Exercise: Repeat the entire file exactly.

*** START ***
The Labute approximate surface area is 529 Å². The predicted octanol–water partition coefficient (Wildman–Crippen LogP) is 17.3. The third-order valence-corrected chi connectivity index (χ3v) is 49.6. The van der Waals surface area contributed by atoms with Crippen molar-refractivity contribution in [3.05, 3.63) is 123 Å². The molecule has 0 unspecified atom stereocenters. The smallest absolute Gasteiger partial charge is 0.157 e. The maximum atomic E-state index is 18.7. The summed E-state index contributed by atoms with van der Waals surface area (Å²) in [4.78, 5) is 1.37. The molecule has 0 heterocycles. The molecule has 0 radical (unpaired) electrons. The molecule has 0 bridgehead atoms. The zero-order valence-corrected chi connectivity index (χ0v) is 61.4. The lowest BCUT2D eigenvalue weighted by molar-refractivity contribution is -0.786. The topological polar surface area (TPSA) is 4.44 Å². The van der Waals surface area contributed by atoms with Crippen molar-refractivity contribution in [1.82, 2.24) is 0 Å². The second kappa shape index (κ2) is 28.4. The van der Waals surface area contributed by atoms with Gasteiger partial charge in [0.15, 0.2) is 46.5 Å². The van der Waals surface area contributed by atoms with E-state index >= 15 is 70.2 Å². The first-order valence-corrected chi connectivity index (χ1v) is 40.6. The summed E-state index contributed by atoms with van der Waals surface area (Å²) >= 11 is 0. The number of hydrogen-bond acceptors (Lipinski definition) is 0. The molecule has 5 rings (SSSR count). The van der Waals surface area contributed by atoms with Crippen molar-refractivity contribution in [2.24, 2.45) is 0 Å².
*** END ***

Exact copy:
The Labute approximate surface area is 529 Å². The predicted octanol–water partition coefficient (Wildman–Crippen LogP) is 17.3. The third-order valence-corrected chi connectivity index (χ3v) is 49.6. The van der Waals surface area contributed by atoms with Crippen molar-refractivity contribution in [3.05, 3.63) is 123 Å². The molecule has 0 unspecified atom stereocenters. The smallest absolute Gasteiger partial charge is 0.157 e. The maximum atomic E-state index is 18.7. The summed E-state index contributed by atoms with van der Waals surface area (Å²) in [4.78, 5) is 1.37. The molecule has 0 heterocycles. The molecule has 0 radical (unpaired) electrons. The molecule has 0 bridgehead atoms. The zero-order valence-corrected chi connectivity index (χ0v) is 61.4. The lowest BCUT2D eigenvalue weighted by molar-refractivity contribution is -0.786. The topological polar surface area (TPSA) is 4.44 Å². The van der Waals surface area contributed by atoms with Crippen molar-refractivity contribution in [1.82, 2.24) is 0 Å². The second kappa shape index (κ2) is 28.4. The van der Waals surface area contributed by atoms with Gasteiger partial charge in [0.15, 0.2) is 46.5 Å². The van der Waals surface area contributed by atoms with E-state index >= 15 is 70.2 Å². The first-order valence-corrected chi connectivity index (χ1v) is 40.6. The summed E-state index contributed by atoms with van der Waals surface area (Å²) >= 11 is 0. The number of hydrogen-bond acceptors (Lipinski definition) is 0. The molecule has 5 rings (SSSR count). The van der Waals surface area contributed by atoms with Crippen molar-refractivity contribution in [2.24, 2.45) is 0 Å².